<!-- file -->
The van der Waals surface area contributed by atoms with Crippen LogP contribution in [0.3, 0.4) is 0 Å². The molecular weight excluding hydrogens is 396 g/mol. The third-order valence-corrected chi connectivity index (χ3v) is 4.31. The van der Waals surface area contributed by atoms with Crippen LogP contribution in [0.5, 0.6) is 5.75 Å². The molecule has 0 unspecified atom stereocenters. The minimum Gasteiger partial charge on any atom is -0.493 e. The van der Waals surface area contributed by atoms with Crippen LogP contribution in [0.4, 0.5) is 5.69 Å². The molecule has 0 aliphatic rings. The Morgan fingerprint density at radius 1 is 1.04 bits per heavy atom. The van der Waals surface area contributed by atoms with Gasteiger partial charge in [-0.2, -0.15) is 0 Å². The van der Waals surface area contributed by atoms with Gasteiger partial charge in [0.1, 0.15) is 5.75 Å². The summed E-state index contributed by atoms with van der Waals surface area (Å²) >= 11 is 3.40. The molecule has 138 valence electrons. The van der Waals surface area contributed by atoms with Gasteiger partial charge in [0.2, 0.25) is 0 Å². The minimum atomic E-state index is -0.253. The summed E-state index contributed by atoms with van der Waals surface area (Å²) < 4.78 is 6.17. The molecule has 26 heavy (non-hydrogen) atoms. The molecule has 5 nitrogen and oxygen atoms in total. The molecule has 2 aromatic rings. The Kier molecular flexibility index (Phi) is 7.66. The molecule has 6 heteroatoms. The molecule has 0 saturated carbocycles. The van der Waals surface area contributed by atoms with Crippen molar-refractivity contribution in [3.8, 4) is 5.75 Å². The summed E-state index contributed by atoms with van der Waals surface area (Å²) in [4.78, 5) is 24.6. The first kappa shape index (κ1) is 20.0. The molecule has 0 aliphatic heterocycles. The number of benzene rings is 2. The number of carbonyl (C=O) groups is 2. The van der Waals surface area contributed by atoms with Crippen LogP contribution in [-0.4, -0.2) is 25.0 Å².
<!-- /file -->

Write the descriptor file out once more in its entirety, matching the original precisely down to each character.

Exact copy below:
The van der Waals surface area contributed by atoms with Crippen LogP contribution in [0.3, 0.4) is 0 Å². The molecular weight excluding hydrogens is 396 g/mol. The third-order valence-corrected chi connectivity index (χ3v) is 4.31. The van der Waals surface area contributed by atoms with Crippen LogP contribution in [0.5, 0.6) is 5.75 Å². The molecule has 0 unspecified atom stereocenters. The minimum Gasteiger partial charge on any atom is -0.493 e. The van der Waals surface area contributed by atoms with Crippen LogP contribution in [0.4, 0.5) is 5.69 Å². The molecule has 0 aliphatic rings. The Morgan fingerprint density at radius 1 is 1.04 bits per heavy atom. The van der Waals surface area contributed by atoms with Gasteiger partial charge in [-0.2, -0.15) is 0 Å². The van der Waals surface area contributed by atoms with Gasteiger partial charge in [0.1, 0.15) is 5.75 Å². The summed E-state index contributed by atoms with van der Waals surface area (Å²) >= 11 is 3.40. The molecule has 138 valence electrons. The van der Waals surface area contributed by atoms with Gasteiger partial charge in [0.2, 0.25) is 0 Å². The minimum atomic E-state index is -0.253. The summed E-state index contributed by atoms with van der Waals surface area (Å²) < 4.78 is 6.17. The molecule has 26 heavy (non-hydrogen) atoms. The molecule has 5 nitrogen and oxygen atoms in total. The molecule has 2 aromatic rings. The Kier molecular flexibility index (Phi) is 7.66. The molecule has 6 heteroatoms. The molecule has 0 saturated carbocycles. The van der Waals surface area contributed by atoms with Crippen molar-refractivity contribution in [3.8, 4) is 5.75 Å². The summed E-state index contributed by atoms with van der Waals surface area (Å²) in [4.78, 5) is 24.6. The first kappa shape index (κ1) is 20.0. The molecule has 0 aliphatic heterocycles. The number of benzene rings is 2. The number of carbonyl (C=O) groups is 2. The van der Waals surface area contributed by atoms with Crippen LogP contribution in [-0.4, -0.2) is 25.0 Å².